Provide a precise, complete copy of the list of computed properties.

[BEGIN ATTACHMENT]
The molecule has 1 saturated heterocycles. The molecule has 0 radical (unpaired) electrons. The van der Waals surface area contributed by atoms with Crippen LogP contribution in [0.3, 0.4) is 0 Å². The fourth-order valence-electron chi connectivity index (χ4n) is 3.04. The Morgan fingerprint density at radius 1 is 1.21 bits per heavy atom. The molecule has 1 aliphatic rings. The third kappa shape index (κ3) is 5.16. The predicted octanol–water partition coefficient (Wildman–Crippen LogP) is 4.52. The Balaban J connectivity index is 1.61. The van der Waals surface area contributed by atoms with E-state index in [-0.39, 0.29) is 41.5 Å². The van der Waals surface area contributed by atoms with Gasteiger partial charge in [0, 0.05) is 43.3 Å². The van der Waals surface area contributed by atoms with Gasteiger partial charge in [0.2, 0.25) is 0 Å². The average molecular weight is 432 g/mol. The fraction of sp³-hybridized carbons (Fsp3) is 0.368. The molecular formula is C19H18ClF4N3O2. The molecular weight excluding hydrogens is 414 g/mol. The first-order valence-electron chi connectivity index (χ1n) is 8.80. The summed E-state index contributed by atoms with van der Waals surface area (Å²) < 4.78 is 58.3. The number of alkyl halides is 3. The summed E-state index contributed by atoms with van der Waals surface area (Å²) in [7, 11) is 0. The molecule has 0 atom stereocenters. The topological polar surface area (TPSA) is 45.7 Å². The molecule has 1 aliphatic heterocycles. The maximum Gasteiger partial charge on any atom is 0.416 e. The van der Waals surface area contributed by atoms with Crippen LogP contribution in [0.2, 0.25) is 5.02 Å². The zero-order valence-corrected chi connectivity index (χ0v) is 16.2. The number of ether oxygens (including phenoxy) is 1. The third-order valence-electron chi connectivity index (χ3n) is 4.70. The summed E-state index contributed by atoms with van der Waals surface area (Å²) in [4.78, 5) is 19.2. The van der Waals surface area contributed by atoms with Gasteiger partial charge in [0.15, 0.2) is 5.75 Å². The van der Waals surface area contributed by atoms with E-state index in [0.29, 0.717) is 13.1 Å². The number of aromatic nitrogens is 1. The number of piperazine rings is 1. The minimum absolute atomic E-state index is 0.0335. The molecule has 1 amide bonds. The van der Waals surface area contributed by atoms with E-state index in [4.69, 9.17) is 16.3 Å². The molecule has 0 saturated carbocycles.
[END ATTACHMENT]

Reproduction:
The molecule has 1 saturated heterocycles. The molecule has 0 radical (unpaired) electrons. The van der Waals surface area contributed by atoms with Crippen LogP contribution in [0.3, 0.4) is 0 Å². The fourth-order valence-electron chi connectivity index (χ4n) is 3.04. The Morgan fingerprint density at radius 1 is 1.21 bits per heavy atom. The molecule has 1 aliphatic rings. The third kappa shape index (κ3) is 5.16. The predicted octanol–water partition coefficient (Wildman–Crippen LogP) is 4.52. The Balaban J connectivity index is 1.61. The van der Waals surface area contributed by atoms with E-state index in [-0.39, 0.29) is 41.5 Å². The van der Waals surface area contributed by atoms with Gasteiger partial charge in [0, 0.05) is 43.3 Å². The van der Waals surface area contributed by atoms with Gasteiger partial charge in [0.2, 0.25) is 0 Å². The average molecular weight is 432 g/mol. The fraction of sp³-hybridized carbons (Fsp3) is 0.368. The molecular formula is C19H18ClF4N3O2. The molecular weight excluding hydrogens is 414 g/mol. The first-order valence-electron chi connectivity index (χ1n) is 8.80. The summed E-state index contributed by atoms with van der Waals surface area (Å²) < 4.78 is 58.3. The number of alkyl halides is 3. The summed E-state index contributed by atoms with van der Waals surface area (Å²) in [7, 11) is 0. The molecule has 0 atom stereocenters. The topological polar surface area (TPSA) is 45.7 Å². The molecule has 1 aliphatic heterocycles. The maximum Gasteiger partial charge on any atom is 0.416 e. The van der Waals surface area contributed by atoms with Crippen LogP contribution in [0.2, 0.25) is 5.02 Å². The zero-order valence-corrected chi connectivity index (χ0v) is 16.2. The number of ether oxygens (including phenoxy) is 1. The third-order valence-electron chi connectivity index (χ3n) is 4.70. The summed E-state index contributed by atoms with van der Waals surface area (Å²) in [4.78, 5) is 19.2. The van der Waals surface area contributed by atoms with Gasteiger partial charge in [0.15, 0.2) is 5.75 Å². The van der Waals surface area contributed by atoms with E-state index in [0.29, 0.717) is 13.1 Å². The number of aromatic nitrogens is 1. The number of piperazine rings is 1. The minimum absolute atomic E-state index is 0.0335. The molecule has 1 amide bonds. The van der Waals surface area contributed by atoms with E-state index in [4.69, 9.17) is 16.3 Å². The molecule has 0 saturated carbocycles.